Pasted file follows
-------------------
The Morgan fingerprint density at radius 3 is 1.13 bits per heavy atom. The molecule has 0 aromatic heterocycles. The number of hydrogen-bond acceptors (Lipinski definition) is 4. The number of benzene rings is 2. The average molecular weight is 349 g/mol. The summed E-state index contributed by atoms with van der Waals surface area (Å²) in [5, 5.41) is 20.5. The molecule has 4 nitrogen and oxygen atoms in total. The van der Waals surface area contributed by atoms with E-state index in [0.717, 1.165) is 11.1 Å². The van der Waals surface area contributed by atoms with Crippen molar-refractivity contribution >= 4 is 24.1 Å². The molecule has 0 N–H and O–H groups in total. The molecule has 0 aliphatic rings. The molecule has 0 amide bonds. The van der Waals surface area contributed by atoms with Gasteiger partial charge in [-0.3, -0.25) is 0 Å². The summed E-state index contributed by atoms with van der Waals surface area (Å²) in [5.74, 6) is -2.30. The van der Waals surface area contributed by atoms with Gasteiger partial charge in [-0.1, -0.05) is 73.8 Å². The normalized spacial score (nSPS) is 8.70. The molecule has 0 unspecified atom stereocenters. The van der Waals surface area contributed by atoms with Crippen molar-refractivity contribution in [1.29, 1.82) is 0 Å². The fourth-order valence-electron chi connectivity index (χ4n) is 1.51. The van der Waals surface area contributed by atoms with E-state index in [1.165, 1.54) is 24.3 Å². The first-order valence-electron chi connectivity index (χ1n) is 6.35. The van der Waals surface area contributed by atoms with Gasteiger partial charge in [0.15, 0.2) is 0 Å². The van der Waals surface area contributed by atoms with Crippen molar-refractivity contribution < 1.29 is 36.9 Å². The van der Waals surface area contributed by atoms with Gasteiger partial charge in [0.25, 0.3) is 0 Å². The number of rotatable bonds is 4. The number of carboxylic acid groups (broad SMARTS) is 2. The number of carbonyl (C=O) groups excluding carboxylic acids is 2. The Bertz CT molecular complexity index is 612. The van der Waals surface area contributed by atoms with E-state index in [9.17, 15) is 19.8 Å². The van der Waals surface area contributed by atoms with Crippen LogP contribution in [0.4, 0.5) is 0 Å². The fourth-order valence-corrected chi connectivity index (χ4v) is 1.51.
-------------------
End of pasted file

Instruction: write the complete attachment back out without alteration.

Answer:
The Morgan fingerprint density at radius 3 is 1.13 bits per heavy atom. The molecule has 0 aromatic heterocycles. The number of hydrogen-bond acceptors (Lipinski definition) is 4. The number of benzene rings is 2. The average molecular weight is 349 g/mol. The summed E-state index contributed by atoms with van der Waals surface area (Å²) in [5, 5.41) is 20.5. The molecule has 4 nitrogen and oxygen atoms in total. The van der Waals surface area contributed by atoms with E-state index in [0.717, 1.165) is 11.1 Å². The van der Waals surface area contributed by atoms with Crippen molar-refractivity contribution >= 4 is 24.1 Å². The molecule has 0 N–H and O–H groups in total. The molecule has 0 aliphatic rings. The molecule has 0 amide bonds. The van der Waals surface area contributed by atoms with Gasteiger partial charge in [-0.3, -0.25) is 0 Å². The summed E-state index contributed by atoms with van der Waals surface area (Å²) in [5.74, 6) is -2.30. The van der Waals surface area contributed by atoms with Gasteiger partial charge in [-0.1, -0.05) is 73.8 Å². The normalized spacial score (nSPS) is 8.70. The molecule has 0 unspecified atom stereocenters. The van der Waals surface area contributed by atoms with Crippen molar-refractivity contribution in [1.29, 1.82) is 0 Å². The fourth-order valence-electron chi connectivity index (χ4n) is 1.51. The van der Waals surface area contributed by atoms with E-state index in [1.165, 1.54) is 24.3 Å². The first-order valence-electron chi connectivity index (χ1n) is 6.35. The van der Waals surface area contributed by atoms with Gasteiger partial charge in [0.15, 0.2) is 0 Å². The van der Waals surface area contributed by atoms with Crippen molar-refractivity contribution < 1.29 is 36.9 Å². The van der Waals surface area contributed by atoms with Gasteiger partial charge in [0.25, 0.3) is 0 Å². The number of rotatable bonds is 4. The number of carboxylic acid groups (broad SMARTS) is 2. The number of carbonyl (C=O) groups excluding carboxylic acids is 2. The Bertz CT molecular complexity index is 612. The van der Waals surface area contributed by atoms with E-state index in [9.17, 15) is 19.8 Å². The van der Waals surface area contributed by atoms with Crippen LogP contribution in [0.4, 0.5) is 0 Å². The fourth-order valence-corrected chi connectivity index (χ4v) is 1.51.